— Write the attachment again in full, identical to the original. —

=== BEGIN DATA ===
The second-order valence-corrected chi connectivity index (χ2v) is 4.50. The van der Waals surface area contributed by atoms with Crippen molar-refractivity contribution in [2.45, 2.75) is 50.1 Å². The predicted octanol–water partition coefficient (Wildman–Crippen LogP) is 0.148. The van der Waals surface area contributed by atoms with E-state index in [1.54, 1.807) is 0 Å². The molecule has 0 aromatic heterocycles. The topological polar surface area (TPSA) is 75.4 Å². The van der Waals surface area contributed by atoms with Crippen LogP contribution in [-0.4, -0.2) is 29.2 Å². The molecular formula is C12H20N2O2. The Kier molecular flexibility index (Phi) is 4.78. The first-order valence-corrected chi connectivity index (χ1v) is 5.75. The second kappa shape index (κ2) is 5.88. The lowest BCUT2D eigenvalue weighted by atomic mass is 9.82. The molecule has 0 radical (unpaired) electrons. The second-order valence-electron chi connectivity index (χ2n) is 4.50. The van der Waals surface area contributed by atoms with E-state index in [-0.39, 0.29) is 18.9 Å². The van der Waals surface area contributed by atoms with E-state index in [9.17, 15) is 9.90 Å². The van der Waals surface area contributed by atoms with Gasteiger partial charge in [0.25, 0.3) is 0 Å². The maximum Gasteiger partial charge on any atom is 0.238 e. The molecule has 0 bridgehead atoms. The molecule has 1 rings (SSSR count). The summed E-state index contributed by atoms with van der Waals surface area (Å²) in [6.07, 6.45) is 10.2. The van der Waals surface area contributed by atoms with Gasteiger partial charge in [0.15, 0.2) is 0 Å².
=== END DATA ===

The second-order valence-corrected chi connectivity index (χ2v) is 4.50. The van der Waals surface area contributed by atoms with Crippen molar-refractivity contribution in [2.45, 2.75) is 50.1 Å². The predicted octanol–water partition coefficient (Wildman–Crippen LogP) is 0.148. The van der Waals surface area contributed by atoms with E-state index in [1.54, 1.807) is 0 Å². The molecule has 0 aromatic heterocycles. The topological polar surface area (TPSA) is 75.4 Å². The van der Waals surface area contributed by atoms with Crippen LogP contribution in [-0.4, -0.2) is 29.2 Å². The molecular formula is C12H20N2O2. The Kier molecular flexibility index (Phi) is 4.78. The first-order valence-corrected chi connectivity index (χ1v) is 5.75. The second kappa shape index (κ2) is 5.88. The lowest BCUT2D eigenvalue weighted by atomic mass is 9.82. The molecule has 0 radical (unpaired) electrons. The second-order valence-electron chi connectivity index (χ2n) is 4.50. The van der Waals surface area contributed by atoms with E-state index in [-0.39, 0.29) is 18.9 Å². The van der Waals surface area contributed by atoms with E-state index in [9.17, 15) is 9.90 Å². The van der Waals surface area contributed by atoms with Gasteiger partial charge in [0.25, 0.3) is 0 Å². The maximum Gasteiger partial charge on any atom is 0.238 e. The molecule has 0 bridgehead atoms. The molecule has 1 rings (SSSR count). The summed E-state index contributed by atoms with van der Waals surface area (Å²) in [6.07, 6.45) is 10.2. The van der Waals surface area contributed by atoms with Gasteiger partial charge in [0.15, 0.2) is 0 Å².